Midtown Greenway bridge: There's a better, greener way [archived]

Please note: This is an archived article from 2007 regarding the building of an entirely new bridge. Since, FMR, community groups and greenway advocates have come together to successfully fund an engineering study that supports re-use of the existing railroad bridge. (See our 2017 letter of support.) Questions or concerns? Please contact FMR River Corridor Program Director Colleen O'Connor Toberman, ctoberman@fmr.org.

[Manipulated photo: Rendering of the proposed Greenway Bridge in the Mississippi River Gorge.]

This image shows how the proposed Greenway Bridge over the Mississippi River Gorge would appear from downsteam.

Hennepin County officials have proposed spending up to $12 million in public funds to construct a new bridge across the Mississippi in Minneapolis to help link the Midtown Greenway bicycle route in Minneapolis to Saint Paul. Although FMR is ordinarily a strong supporter of trails and parkland in and along the Mississippi River corridor, we oppose the bridge. Here's why and how you can help.

The proposal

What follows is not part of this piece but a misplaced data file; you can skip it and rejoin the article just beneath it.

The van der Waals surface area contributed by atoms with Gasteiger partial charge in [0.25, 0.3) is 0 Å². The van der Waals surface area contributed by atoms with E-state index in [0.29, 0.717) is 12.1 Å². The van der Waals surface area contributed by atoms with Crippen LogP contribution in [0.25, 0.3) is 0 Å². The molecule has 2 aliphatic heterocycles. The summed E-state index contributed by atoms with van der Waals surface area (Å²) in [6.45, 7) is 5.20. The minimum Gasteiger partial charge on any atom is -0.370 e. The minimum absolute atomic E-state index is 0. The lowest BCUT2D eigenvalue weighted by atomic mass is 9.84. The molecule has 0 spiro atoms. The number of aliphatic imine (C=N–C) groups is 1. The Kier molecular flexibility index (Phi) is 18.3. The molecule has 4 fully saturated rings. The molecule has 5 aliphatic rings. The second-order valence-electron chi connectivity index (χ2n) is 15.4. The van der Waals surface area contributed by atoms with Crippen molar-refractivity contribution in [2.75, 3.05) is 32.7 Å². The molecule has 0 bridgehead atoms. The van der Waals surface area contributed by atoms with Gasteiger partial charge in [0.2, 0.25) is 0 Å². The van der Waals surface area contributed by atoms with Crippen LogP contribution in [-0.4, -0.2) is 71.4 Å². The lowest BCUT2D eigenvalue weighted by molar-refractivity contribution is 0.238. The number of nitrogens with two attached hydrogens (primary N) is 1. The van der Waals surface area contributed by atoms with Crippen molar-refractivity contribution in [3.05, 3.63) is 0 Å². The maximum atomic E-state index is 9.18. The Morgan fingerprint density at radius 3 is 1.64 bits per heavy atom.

The Hennepin County Board recently authorized staff to apply for federal funds to help construct a new bridge across the Mississippi River gorge that would extend the Midtown Greenway bicycle pedestrian trail toward Saint Paul. Although the county has reportedly assembled about $3 million in federal transportation funding toward the estimated $12 million cost of the new bicycle and pedestrian span, these funds are at risk because they will expire in 2008.

The bridge would be built about 300 feet south of the existing Short Line overpass owned by Canadian Pacific Railway between the Franklin Avenue and Lake Street/Marshall Avenue bridges. This alignment would be in close proximity to the historic Meeker Island lock and dam and the well-known white sands beach just north of Lake Street.